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Web Log

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Village Funfair

I'm not much one for funfairs. Not sure what it is about them, but I find them faintly creepy places. But this weekend the Histon Green has been given over for a funfair which routinely visits the village.. The little man has been seeing it slowly erected over the past few days and calling out its presence, in particular the "roundandround" which he loves. So this afternoon, when he returned from a friends birthday party, I took him off to have a look round. He walked there really well - certainly improving in his walking now - and he was quite excited to see the round and round up close. Actually that was all he wanted to see, so 2.50 later I sat him in the tiny emergency vehicle and off he went, up and down and round and round. He did the same waving and saying "bye bye" that he did on his birthday when we went to Willows Farm which gave him his first experience of merry-go-rounds. Afterwards I managed to distract him from his persistent call for more roundandround by taking him on the dogems. Perhaps that was a mistake, but for the first half of our ride he was loving it and doing most of the steering. Then things got a bit rough as we joined the fray of other cars. At this point we had our first bump, hitting another car square on the side. The collision resulted in a face-on-wheel impact and left the little guy clutching his upper lip and crying (largely obscured by the general noise of the fair) plus a dab of blood. Sadly we only just regained composure as the ride came to an end and it was time to head home for tea. He moaned most of the way home to go again on the roundandround, but I managed to ignore it and we enjoyed a dinner of garden veg spaghetti outside in the garden. Later, as we recounted our visit to the fair, the mention of the dogems was immediately described in terms of the pain caused. Oh dear, it's another case of the helmet clip when talking about Berty the pony.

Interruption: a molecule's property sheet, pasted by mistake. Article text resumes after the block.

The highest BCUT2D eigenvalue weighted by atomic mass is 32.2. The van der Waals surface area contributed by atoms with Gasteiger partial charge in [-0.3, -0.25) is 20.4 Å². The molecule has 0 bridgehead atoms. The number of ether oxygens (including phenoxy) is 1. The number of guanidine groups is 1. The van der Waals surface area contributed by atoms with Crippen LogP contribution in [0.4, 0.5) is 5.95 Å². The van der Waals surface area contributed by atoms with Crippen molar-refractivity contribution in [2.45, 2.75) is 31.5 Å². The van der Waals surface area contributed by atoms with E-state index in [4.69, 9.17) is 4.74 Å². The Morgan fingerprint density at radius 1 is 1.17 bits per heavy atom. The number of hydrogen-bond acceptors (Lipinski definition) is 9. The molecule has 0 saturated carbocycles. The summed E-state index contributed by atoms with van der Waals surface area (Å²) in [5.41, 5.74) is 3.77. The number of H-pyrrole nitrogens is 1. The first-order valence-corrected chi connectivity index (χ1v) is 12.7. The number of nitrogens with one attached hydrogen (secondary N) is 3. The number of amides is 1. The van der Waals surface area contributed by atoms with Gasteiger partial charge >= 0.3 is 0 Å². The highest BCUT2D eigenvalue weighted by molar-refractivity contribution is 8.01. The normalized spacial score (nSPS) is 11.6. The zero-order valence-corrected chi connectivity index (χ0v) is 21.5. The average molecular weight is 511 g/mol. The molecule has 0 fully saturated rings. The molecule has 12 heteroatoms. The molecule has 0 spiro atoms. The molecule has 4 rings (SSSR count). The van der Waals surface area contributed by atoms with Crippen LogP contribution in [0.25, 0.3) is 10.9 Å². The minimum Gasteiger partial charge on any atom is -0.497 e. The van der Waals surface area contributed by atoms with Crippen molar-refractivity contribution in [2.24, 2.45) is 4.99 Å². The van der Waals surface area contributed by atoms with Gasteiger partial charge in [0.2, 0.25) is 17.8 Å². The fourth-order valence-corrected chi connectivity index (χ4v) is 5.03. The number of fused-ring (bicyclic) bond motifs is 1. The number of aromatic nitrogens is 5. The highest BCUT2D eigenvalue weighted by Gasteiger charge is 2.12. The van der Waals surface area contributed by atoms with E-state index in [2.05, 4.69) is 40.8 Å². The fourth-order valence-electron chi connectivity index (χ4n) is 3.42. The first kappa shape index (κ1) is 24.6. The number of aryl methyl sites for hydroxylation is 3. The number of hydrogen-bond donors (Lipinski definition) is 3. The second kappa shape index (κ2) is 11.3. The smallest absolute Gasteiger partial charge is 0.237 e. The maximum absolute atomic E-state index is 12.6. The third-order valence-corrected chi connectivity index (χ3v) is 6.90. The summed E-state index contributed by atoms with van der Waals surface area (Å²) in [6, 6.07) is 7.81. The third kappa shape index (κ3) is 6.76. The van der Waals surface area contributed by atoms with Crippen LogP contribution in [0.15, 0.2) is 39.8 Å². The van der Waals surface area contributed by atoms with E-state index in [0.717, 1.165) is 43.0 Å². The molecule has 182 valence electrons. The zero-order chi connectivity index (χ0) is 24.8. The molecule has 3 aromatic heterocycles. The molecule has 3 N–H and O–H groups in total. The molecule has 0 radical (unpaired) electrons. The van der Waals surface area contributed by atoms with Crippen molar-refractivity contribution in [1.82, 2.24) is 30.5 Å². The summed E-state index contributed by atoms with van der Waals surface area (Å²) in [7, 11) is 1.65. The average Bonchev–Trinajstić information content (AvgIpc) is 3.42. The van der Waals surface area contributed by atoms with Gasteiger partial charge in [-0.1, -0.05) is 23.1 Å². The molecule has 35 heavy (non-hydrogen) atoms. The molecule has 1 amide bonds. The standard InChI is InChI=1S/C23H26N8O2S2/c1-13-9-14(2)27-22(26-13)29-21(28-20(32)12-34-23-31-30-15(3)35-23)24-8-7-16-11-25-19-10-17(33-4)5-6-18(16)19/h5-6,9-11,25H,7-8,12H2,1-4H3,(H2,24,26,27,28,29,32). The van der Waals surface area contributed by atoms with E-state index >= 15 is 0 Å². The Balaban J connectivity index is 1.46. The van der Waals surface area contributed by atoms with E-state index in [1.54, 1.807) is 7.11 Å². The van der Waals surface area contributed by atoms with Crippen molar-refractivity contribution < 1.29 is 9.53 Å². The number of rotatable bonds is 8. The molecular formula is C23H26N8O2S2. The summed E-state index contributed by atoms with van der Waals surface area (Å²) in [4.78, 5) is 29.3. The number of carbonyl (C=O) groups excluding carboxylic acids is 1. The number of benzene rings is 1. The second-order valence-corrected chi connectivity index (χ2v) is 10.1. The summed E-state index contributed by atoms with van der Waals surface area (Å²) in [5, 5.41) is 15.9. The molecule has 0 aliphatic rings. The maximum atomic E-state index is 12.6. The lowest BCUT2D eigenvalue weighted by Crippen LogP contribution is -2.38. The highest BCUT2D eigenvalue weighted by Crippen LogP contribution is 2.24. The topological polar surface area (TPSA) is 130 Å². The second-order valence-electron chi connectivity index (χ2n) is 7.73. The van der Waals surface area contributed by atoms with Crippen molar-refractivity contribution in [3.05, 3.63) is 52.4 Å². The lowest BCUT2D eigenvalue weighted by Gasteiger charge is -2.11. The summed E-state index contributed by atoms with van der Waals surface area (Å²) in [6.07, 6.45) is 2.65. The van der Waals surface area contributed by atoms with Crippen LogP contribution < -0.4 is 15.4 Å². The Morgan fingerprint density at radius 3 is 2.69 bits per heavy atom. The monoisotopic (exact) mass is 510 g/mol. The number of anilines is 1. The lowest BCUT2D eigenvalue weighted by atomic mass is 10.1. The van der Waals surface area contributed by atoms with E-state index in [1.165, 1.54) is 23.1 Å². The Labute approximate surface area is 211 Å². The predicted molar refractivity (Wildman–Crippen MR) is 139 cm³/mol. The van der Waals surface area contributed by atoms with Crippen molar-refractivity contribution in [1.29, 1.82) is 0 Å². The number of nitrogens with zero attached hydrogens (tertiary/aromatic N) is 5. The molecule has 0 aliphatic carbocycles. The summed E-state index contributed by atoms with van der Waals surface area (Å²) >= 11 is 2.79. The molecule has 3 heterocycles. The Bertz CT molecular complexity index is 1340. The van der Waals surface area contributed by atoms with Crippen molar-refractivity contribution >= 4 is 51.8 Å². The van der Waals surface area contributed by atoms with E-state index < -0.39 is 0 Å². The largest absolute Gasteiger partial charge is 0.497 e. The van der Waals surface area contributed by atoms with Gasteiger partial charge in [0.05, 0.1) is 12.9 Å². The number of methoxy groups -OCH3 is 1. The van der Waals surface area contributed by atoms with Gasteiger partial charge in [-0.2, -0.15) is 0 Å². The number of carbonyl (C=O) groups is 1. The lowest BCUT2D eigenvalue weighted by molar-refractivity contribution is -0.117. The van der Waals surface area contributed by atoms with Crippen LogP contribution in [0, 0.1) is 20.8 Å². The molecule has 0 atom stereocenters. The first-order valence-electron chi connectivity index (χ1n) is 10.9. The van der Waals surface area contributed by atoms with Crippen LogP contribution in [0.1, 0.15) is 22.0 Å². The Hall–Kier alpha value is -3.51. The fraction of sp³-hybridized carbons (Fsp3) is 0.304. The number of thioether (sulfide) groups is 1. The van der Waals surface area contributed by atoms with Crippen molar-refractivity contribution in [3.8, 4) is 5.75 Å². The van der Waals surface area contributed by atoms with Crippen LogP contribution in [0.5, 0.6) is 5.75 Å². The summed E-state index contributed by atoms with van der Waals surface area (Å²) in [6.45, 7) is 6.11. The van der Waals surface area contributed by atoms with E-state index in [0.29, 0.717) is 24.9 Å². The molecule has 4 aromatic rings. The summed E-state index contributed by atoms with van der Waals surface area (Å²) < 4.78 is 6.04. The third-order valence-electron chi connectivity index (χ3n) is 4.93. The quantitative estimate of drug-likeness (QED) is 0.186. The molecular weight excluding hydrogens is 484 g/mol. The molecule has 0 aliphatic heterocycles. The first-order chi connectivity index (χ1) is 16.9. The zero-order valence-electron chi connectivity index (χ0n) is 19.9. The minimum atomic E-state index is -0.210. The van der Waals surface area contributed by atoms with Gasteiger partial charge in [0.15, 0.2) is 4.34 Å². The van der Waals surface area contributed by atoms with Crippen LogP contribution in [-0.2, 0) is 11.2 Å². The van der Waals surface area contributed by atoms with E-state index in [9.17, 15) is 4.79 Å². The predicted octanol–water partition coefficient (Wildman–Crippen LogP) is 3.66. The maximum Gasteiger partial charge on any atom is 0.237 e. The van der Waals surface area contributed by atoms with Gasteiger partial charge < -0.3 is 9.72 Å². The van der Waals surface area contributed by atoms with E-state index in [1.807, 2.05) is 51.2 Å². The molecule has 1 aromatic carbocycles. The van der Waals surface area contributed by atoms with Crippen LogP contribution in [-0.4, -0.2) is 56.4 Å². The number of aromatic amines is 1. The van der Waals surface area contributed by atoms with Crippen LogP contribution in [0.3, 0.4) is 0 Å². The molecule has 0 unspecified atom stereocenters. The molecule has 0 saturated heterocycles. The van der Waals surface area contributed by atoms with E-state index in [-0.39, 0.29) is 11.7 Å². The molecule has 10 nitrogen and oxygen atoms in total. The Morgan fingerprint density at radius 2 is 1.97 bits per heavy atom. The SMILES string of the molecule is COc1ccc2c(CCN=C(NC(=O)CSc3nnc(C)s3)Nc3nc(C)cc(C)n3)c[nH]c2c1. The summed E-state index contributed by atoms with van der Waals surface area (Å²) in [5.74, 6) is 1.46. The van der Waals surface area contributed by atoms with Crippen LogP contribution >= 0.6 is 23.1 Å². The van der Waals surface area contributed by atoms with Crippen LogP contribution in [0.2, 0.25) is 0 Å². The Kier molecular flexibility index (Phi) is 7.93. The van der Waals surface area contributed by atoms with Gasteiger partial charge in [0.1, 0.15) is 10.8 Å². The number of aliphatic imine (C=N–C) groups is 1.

10 years ago I dug up my first potato in my newly created Kitchener Allotment patch. That was during the early part of my PhD - they were the halcyon days. Now I'm living in Cambridge with a family, that's quite a change and while they are still good times, there is a small sense in which part of my longs for that past. Perhaps, on reflection, I've always been like this. Maybe I'm just one of those people. It doesn't help having less garden space these days and living in the heartland of nowheresville (i.e. East Anglia - the arse end of the UK, literally and figuratively).